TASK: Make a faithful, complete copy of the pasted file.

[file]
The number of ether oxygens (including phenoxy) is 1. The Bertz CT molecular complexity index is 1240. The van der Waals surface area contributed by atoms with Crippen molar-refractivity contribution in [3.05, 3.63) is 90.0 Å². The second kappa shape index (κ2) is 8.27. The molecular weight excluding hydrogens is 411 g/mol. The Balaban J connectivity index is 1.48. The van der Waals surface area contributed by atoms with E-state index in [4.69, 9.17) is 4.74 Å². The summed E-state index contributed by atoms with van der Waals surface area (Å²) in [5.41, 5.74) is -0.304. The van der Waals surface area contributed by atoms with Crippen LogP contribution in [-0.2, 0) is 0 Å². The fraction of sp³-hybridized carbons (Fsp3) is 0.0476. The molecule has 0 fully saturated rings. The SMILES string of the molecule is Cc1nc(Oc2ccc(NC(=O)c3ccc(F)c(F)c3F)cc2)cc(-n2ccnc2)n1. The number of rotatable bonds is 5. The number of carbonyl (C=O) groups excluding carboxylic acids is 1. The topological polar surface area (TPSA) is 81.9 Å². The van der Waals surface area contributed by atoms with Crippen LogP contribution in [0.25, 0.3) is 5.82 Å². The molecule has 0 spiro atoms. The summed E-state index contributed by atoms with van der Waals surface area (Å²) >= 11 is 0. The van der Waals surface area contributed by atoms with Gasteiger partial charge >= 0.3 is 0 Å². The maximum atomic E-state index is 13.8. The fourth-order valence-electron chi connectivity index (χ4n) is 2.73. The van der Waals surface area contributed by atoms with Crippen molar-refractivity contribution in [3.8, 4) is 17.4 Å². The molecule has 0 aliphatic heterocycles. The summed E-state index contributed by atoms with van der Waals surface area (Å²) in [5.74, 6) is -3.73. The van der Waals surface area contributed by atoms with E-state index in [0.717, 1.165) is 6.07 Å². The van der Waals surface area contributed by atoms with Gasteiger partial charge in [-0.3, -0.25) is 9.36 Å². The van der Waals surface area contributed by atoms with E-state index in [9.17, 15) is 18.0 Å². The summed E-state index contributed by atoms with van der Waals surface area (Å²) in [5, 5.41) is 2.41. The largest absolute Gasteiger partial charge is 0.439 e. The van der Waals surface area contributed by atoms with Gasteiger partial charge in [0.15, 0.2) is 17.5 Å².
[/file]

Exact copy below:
The number of ether oxygens (including phenoxy) is 1. The Bertz CT molecular complexity index is 1240. The van der Waals surface area contributed by atoms with Crippen molar-refractivity contribution in [3.05, 3.63) is 90.0 Å². The second kappa shape index (κ2) is 8.27. The molecular weight excluding hydrogens is 411 g/mol. The Balaban J connectivity index is 1.48. The van der Waals surface area contributed by atoms with E-state index in [4.69, 9.17) is 4.74 Å². The summed E-state index contributed by atoms with van der Waals surface area (Å²) in [5.41, 5.74) is -0.304. The van der Waals surface area contributed by atoms with Crippen LogP contribution in [-0.2, 0) is 0 Å². The fraction of sp³-hybridized carbons (Fsp3) is 0.0476. The molecule has 0 fully saturated rings. The SMILES string of the molecule is Cc1nc(Oc2ccc(NC(=O)c3ccc(F)c(F)c3F)cc2)cc(-n2ccnc2)n1. The number of rotatable bonds is 5. The number of carbonyl (C=O) groups excluding carboxylic acids is 1. The topological polar surface area (TPSA) is 81.9 Å². The van der Waals surface area contributed by atoms with Crippen LogP contribution in [0.25, 0.3) is 5.82 Å². The molecule has 0 spiro atoms. The summed E-state index contributed by atoms with van der Waals surface area (Å²) >= 11 is 0. The van der Waals surface area contributed by atoms with Gasteiger partial charge >= 0.3 is 0 Å². The maximum atomic E-state index is 13.8. The fourth-order valence-electron chi connectivity index (χ4n) is 2.73. The van der Waals surface area contributed by atoms with Crippen molar-refractivity contribution in [3.8, 4) is 17.4 Å². The molecule has 0 aliphatic heterocycles. The summed E-state index contributed by atoms with van der Waals surface area (Å²) in [5.74, 6) is -3.73. The van der Waals surface area contributed by atoms with E-state index in [0.717, 1.165) is 6.07 Å². The van der Waals surface area contributed by atoms with Gasteiger partial charge in [-0.3, -0.25) is 9.36 Å². The van der Waals surface area contributed by atoms with E-state index in [9.17, 15) is 18.0 Å². The summed E-state index contributed by atoms with van der Waals surface area (Å²) in [5, 5.41) is 2.41. The largest absolute Gasteiger partial charge is 0.439 e. The van der Waals surface area contributed by atoms with Gasteiger partial charge in [0.15, 0.2) is 17.5 Å².